On June 30, 1986, we published a final rule in the Federal Register at 51 CFR 23541 that confirmed the provisions of the Oct. 26, 1982, rule and clarified that under the term, "significant ownership interest in or a significant financial or contractual relationship with" the home health agency, we intended to include salaried employment. This clarification was made effective on Aug. 29, 1986.

The only exceptions to the home health regulations were uncompensated officers or directors of an HHA, HHAs operated by federal, state, or local governmental authority, and sole community HHAs. The home health certification restrictions of sections 1814(a) and 1835(a) and Sec. 424.22(d) have not been significantly updated since 1986.

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On Nov. 5, 1997, we published a notice with a comment period in the Federal Register (62 CFR 59818) that announced our intention to reconcile the statutory prohibitions in sections 1814(a) and 1835(a) concerning physician certification for home health services with the related section 1877 prohibition. In that notice, we stated that we had decided to re-examine appropriate provisions of section 1877 and the home health regulations as they pertain to indirect compensation arrangements involving physicians who are compensated by entities that own HHAs. We announced that, pending that evaluation, we had decided to withdraw certain recent interpretations of Sec. 424.22(d), as it applies to certification and recertification or establishment and review of plans of care by physicians who are salaried employees of, or have a contractual arrangement to provide services to, an entity that also owns the HHA. In addition, we stated that we would address the issue of indirect compensation, applicable to the health services designated in section 1877, in this proposed rule. We believe that sections 1814(a), 1835(a), and 1877 address the same behaviors and are identical in purpose: They each prohibit a physician who has a significant ownership interest in, or a significant financial relationship with, a home health agency from certifying or recertifying a patient’s need for home health services. We have defined the concepts of "significant ownership interests and significant financial relationships" in the home health context in Sec. 424.22(d)(1) through (d)(3), based on a fixed percentage of ownership and, for financial or contractual relationships, based on a specific dollar amount of compensation (or, if less, a percent of the agency’s operating expenses).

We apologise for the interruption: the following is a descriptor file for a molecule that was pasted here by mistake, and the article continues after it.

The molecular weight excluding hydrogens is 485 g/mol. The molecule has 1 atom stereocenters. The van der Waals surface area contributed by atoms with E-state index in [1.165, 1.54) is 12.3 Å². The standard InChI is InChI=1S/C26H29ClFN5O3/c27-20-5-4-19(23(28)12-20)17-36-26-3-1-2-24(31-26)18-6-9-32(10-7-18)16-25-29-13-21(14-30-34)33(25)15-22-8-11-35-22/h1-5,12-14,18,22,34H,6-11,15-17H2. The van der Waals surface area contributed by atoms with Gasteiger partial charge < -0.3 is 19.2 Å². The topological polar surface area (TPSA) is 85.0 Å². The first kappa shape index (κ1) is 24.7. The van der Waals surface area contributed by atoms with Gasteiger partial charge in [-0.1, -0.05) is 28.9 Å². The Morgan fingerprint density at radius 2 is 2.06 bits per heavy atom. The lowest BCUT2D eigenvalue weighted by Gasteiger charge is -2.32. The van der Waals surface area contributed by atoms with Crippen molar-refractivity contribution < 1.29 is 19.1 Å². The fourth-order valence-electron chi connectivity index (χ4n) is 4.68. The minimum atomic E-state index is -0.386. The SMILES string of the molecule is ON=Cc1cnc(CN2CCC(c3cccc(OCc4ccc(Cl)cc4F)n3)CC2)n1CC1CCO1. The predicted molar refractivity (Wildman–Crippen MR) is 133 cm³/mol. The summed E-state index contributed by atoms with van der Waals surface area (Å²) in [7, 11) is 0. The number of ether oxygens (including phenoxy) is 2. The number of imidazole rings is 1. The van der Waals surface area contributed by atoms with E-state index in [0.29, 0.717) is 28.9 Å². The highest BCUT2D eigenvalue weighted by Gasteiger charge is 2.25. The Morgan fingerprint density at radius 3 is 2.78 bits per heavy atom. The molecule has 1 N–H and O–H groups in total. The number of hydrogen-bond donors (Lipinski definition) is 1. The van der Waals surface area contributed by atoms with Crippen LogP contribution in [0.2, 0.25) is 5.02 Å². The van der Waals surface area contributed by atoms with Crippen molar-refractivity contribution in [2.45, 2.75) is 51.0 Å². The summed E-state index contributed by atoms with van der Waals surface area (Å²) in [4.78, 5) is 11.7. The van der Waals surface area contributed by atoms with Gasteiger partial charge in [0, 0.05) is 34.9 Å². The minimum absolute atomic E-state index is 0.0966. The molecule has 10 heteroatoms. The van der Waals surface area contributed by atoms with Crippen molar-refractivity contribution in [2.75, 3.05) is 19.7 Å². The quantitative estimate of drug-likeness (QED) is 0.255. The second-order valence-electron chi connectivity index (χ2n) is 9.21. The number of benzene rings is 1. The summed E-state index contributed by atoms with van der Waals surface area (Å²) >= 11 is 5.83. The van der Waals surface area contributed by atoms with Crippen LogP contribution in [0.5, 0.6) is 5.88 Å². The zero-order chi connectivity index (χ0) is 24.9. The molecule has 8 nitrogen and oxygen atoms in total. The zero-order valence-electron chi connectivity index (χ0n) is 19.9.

Under section 1877, in contrast, any level of ownership or compensation amounts to a financial relationship unless the arrangement meets any of a number of exceptions. We believe that the provisions we are developing under section 1877 are more effective than the current provisions in Sec. 424.22(d) in accommodating Congress’ desire to discourage physicians from over-utilizing certain services. Furthermore, section 1877 relates more specifically and in greater detail to the issue of referrals for home health services by physicians who have a financial relationship with the entity providing those services and reflects Congress’ most recent thoughts on that issue.